The Maastricht Treaty laid down strict convergence criteria for the creation of a common currency. These involve inflation rates below 3 percent and a budget deficit at less than 3 percent of gross domestic product. Each government's public sector debt must also be brought down to less than 60 percent of gross domestic product. Currently there is only one member state (tiny Luxembourg, with a population of 400,000) which fulfils these criteria.
These convergence criteria can only be achieved with great difficulty. Britain has managed to get within the required public sector borrowing requirement in only seven of the last 21 years. Big cuts in social expenditure will be required, such as the Italian government's attempt to restructure its pension schemes. The government backed down in the face of massive mobilisations by workers but will be forced to attack again if Italy is to be part of the European Monetary System.
The EU's competitiveness has fallen. Its share of world markets is 20 percent less than it was in 1980. Productivity in manufacturing has scarcely improved. The Confederation of British Industry reported that between 1979 and 1990 it rose by only 2.5 percent in the EU--as against 4.6 percent in Japan and 3.5 percent in the US.
Unemployment in the EU stands at 11 percent of the combined workforce. At around 18 million this is the equivalent of the combined populations of Denmark, Ireland and Portugal. The jobless are the invisible, unrepresented sixteenth 'state' in the EU.
Higher rates of unemployment in the EU than in Japan and America are being used to argue that labour costs need to be cheaper to reduce production costs and attract capital investment. German labour costs are the highest in the world. Volkswagen is investing massively in the Czech Republic where the skilled workforce is one sixth as cheap as that inside Germany.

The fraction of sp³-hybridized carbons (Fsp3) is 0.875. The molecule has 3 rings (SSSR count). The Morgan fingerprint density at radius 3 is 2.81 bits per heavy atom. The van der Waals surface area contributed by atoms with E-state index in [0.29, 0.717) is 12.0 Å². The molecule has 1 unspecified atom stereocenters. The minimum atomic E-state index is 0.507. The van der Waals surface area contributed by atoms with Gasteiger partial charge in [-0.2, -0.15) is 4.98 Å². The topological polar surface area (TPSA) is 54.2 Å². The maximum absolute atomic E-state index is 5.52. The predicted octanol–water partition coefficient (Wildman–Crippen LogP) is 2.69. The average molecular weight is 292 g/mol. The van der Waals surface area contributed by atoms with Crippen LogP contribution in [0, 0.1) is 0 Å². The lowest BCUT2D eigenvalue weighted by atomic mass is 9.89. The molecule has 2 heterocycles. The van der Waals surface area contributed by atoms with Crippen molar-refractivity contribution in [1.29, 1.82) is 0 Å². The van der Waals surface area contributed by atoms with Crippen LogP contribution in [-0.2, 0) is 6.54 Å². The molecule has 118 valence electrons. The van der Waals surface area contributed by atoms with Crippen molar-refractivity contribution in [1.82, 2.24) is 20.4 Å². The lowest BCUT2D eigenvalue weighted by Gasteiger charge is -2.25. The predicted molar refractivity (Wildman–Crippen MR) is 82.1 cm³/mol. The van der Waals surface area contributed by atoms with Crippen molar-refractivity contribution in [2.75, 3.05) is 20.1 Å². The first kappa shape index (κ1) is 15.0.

European social policy is seen by some as an antidote to the social costs of the free market. There is no evidence that the EU leaders share the view that it exists to protect workers' rights and bring social justice. At the heads of government summit in Essen in December 1994 Jacques Delors congratulated John Major on his government's employment policy. EU white papers praise labour market flexibility and talk of the need to reduce the costs of hiring the low paid. They also argue for greater productivity from those at work and urge a decrease in wages in the name of social solidarity.
Britain invests three times as much in America as does Japan. A survey last year asked British businessmen whether the EU helped their international strategy. Only 22 percent replied that it did.
Popular support for the EU has fallen. Maastricht was initially rejected by the Danish voters and it received a paper thin majority in France. In 1993 a poll showed only two out of every five Europeans in favour of the treaty. Between 1990 and 1993 the response to the question as to whether EU membership was a good thing fell from over 70 percent to 60 percent. Only just over 45 percent of Europeans felt that they benefited from membership--a drop of 10 percent.
Return to Contents page:
Return to Socialist Review Index Home page